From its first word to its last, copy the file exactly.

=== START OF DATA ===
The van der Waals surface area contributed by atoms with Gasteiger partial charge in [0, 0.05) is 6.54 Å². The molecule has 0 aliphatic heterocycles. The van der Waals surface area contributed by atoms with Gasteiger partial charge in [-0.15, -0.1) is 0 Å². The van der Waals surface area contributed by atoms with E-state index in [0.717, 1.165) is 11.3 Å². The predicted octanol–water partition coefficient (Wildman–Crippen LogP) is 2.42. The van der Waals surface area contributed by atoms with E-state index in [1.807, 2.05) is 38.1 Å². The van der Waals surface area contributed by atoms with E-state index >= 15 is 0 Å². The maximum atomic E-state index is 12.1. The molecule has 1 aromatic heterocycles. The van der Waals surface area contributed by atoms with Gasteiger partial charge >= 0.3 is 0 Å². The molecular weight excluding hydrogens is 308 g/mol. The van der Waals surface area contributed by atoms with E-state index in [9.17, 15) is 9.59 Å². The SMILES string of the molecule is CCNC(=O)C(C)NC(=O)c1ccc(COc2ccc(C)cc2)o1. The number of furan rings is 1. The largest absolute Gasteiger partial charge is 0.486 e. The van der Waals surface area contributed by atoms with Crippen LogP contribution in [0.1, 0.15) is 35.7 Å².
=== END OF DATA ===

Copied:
The van der Waals surface area contributed by atoms with Gasteiger partial charge in [0, 0.05) is 6.54 Å². The molecule has 0 aliphatic heterocycles. The van der Waals surface area contributed by atoms with Gasteiger partial charge in [-0.15, -0.1) is 0 Å². The van der Waals surface area contributed by atoms with E-state index in [0.717, 1.165) is 11.3 Å². The predicted octanol–water partition coefficient (Wildman–Crippen LogP) is 2.42. The van der Waals surface area contributed by atoms with E-state index in [1.807, 2.05) is 38.1 Å². The van der Waals surface area contributed by atoms with E-state index >= 15 is 0 Å². The maximum atomic E-state index is 12.1. The molecule has 1 aromatic heterocycles. The van der Waals surface area contributed by atoms with Gasteiger partial charge >= 0.3 is 0 Å². The molecular weight excluding hydrogens is 308 g/mol. The van der Waals surface area contributed by atoms with E-state index in [9.17, 15) is 9.59 Å². The SMILES string of the molecule is CCNC(=O)C(C)NC(=O)c1ccc(COc2ccc(C)cc2)o1. The number of furan rings is 1. The largest absolute Gasteiger partial charge is 0.486 e. The van der Waals surface area contributed by atoms with Crippen LogP contribution in [0.1, 0.15) is 35.7 Å².